The present work, it is hoped, will supply a want long felt in the literature of the Catacombs. That literature, it is true, is very voluminous; but it is for the most part locked up in rare and costly folios in foreign languages, and inaccessible to the general reader. Recent discoveries have refuted some of the theories and corrected many of the statements of previous books in English on this subject; and the present volume is the only one in which the latest results of exploration are fully given, and interpreted from a Protestant point of view. The writer has endeavored to illustrate the subject by frequent pagan sepulchral inscriptions, and by citations from the writings of the Fathers, which often throw much light on the condition of early Christian society. The value of the work is greatly enhanced, it is thought, by the addition of many hundreds of early Christian inscriptions carefully translated, a very large proportion of which have never before appeared in English. Those only who have given some attention to epigraphical studies can conceive the difficulty of this part of the work. The defacements of time, and frequently the original imperfection of the inscriptions and the ignorance of their writers, demand the utmost carefulness to avoid errors of interpretation. The writer has been fortunate in being assisted by the veteran scholarship of the Rev. Dr. McCaul, well known in both Europe and America as one of the highest living authorities in epigraphical science, under whose critical revision most of the translations have passed. Through the enterprise of the publishers this work is more copiously illustrated, from original and other sources, than any other work on the subject in the language; thus giving more correct and vivid impressions of the unfamiliar scenes and objects delineated than is possible by any mere verbal description. References are given, in the foot-notes, to the principal authorities quoted, but specific acknowledgment should here be made of the author’s indebtedness to the Cavaliere De Rossi’s Roma Sotterranea and Inscriptiones Christianæ, by far the most important works on this fascinating but difficult subject. Believing that the testimony of the Catacombs exhibits, more strikingly than any other evidence, the immense contrast between primitive Christianity and modern Romanism, the author thinks no apology necessary for the somewhat polemical character of portions of this book which illustrate that fact. He trusts that it will be found a contribution of some value to the historical defense of the truth against the corruptions and innovations of Popish error.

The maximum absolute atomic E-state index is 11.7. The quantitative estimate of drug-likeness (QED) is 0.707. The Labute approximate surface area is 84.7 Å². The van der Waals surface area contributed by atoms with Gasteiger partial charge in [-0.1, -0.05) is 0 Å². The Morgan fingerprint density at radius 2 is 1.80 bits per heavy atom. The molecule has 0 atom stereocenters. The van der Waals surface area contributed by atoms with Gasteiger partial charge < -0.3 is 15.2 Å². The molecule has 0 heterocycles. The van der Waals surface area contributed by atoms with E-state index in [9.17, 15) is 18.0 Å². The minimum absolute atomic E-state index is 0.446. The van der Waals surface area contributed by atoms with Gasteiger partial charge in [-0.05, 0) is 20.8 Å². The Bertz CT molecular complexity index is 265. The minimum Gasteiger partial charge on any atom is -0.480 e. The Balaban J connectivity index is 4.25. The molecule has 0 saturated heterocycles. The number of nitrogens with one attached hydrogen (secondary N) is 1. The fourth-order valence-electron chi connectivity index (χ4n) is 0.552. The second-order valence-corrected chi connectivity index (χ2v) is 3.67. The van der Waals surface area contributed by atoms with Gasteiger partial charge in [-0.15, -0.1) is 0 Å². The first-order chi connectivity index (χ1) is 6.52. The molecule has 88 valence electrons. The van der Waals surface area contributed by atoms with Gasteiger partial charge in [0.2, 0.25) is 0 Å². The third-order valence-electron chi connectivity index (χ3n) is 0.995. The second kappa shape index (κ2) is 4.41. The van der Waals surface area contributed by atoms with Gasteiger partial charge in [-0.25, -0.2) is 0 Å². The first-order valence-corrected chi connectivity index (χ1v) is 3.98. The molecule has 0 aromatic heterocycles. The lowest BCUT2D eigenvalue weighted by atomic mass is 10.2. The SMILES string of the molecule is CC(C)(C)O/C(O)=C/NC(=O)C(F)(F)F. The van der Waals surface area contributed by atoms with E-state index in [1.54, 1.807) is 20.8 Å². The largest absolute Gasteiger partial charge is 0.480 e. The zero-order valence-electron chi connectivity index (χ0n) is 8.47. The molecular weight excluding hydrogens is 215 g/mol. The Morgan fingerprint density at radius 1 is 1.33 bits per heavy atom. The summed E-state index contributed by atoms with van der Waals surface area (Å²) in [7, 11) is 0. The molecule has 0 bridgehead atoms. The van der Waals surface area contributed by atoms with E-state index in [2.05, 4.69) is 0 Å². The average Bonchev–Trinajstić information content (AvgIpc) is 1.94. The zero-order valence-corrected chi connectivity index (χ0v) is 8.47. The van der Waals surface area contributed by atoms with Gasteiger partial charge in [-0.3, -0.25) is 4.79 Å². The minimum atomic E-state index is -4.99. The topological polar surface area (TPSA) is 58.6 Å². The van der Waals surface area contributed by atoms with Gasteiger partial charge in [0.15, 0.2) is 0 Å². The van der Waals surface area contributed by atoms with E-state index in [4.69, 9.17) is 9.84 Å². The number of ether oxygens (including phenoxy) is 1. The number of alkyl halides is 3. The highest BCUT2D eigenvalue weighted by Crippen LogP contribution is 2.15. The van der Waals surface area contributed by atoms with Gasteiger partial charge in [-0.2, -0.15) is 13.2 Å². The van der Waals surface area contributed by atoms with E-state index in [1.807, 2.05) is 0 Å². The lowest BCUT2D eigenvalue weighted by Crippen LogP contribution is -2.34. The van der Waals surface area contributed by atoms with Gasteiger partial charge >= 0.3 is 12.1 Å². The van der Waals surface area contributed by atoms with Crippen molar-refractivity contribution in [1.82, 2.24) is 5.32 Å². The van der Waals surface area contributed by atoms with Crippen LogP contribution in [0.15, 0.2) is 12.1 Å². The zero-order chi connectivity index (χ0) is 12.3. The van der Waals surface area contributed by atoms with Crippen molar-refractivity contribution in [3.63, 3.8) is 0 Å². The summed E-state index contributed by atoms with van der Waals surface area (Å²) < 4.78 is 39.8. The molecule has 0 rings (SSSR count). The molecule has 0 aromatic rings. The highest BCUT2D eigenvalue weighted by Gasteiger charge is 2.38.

By A. Kingsford and E. Maitland
This carefully crafted ebook: "The Collected Works of George Bernard Shaw: Plays, Novels, Articles, Lectures, Letters and Essays" is formatted for your eReader with a functional and detailed table of contents. George Bernard Shaw (1856-1950) was an Irish playwright, essayist, novelist and short story writer and wrote more than 60 plays. He is the only person to have been awarded both a Nobel Prize in Literature (1925) and an Academy Award (1938). Content: Novels: Cashel Byron's Profession An Unsocial Socialist Love Among The Artists The Irrational Knot Plays: Widowers' Houses The Philanderer Mrs. Warren's Profession The Man Of Destiny Arms And The Man Candida You Never Can Tell The Devil's Disciple Captain Brassbound's Conversion Caesar And Cleopatra The Gadfly or The Son of the Cardinal The Admirable Bashville Man And Superman John Bull's Other Island How He Lied To Her Husband Major Barbara Passion, Poison, And Petrifaction The Doctor's Dilemma The Interlude At The Playhouse Getting Married The Shewing-Up Of Blanco Posnet Press Cuttings Misalliance The Dark Lady Of The Sonnets Fanny's First Play Androcles And The Lion Overruled Pygmalion Great Catherine The Music Cure O'Flaherty, V. C. Macbeth Skit Glastonbury Skit The Inca Of Perusalem Augustus Does His Bit Skit For The Tiptaft Revue Annajanska, The Bolshevik Empress Heartbreak House Back To Methuselah The War Indemnities! Saint Joan The Glimpse Of Reality Fascinating Foundling The Apple Cart Too True to Be Good Village Wooing On the Rocks Beauty's Duty The Simpleton of the Unexpected Isles The Six of Calais Arthur and the Acetone The Millionairess Cymbeline Refinished Geneva "In Good King Charles' Golden Days" Miscellaneous Works: What do Men of Letters Say? Do We Agree? On Socialism The Miraculous Revenge The Perfect Wagnerite Letter to Beatrice Webb The New Theology Memories of Oscar Wilde The Revolutionist's Handbook Maxims For Revolutionists The New Theology Memories of Oscar Wilde ...
In recent decades, reception history has become an increasingly important and controversial topic of discussion in biblical studies. Rather than attempting to recover the original meaning of biblical texts, reception history focuses on exploring the history of interpretation. In doing so it locates the dominant historical-critical scholarly paradigm within the history of interpretation, rather than over and above it. At the same time, the breadth of material and hermeneutical issues that reception history engages with questions any narrow understanding of the history of the Bible and its effects on faith communities. The challenge that reception history faces is to explore tradition without either reducing its meaning to what faith communities think is important, or merely offering anthologies of interesting historical interpretations. This major new handbook addresses these matters by presenting reception history as an enterprise (not a method) that questions and understands tradition afresh. The Oxford Handbook of the Reception History of the Bible consciously allows for the interplay of the traditional and the new through a two-part structure. Part I comprises a set of essays surveying the outline, form, and content of twelve key biblical books that have been influential in the history of interpretation. Part II offers a series of in-depth case studies of the interpretation of particular key biblical passages or books with due regard for the specificity of their social, cultural or aesthetic context. These case studies span two millennia of interpretation by readers with widely differing perspectives. Some are at the level of a group response (from Gnostic readings of Genesis, to Post-Holocaust Jewish interpretations of Job); others examine individual approaches to texts (such as Augustine and Pelagius on Romans, or Gandhi on the Sermon on the Mount). Several chapters examine historical moments, such as the 1860 debate over Genesis and evolution, while others look to wider themes such as non-violence or millenarianism. Further chapters study in detail the works of popular figures who have used the Bible to provide inspiration for their creativity, from Dante and Handel, to Bob Dylan and Dan Brown.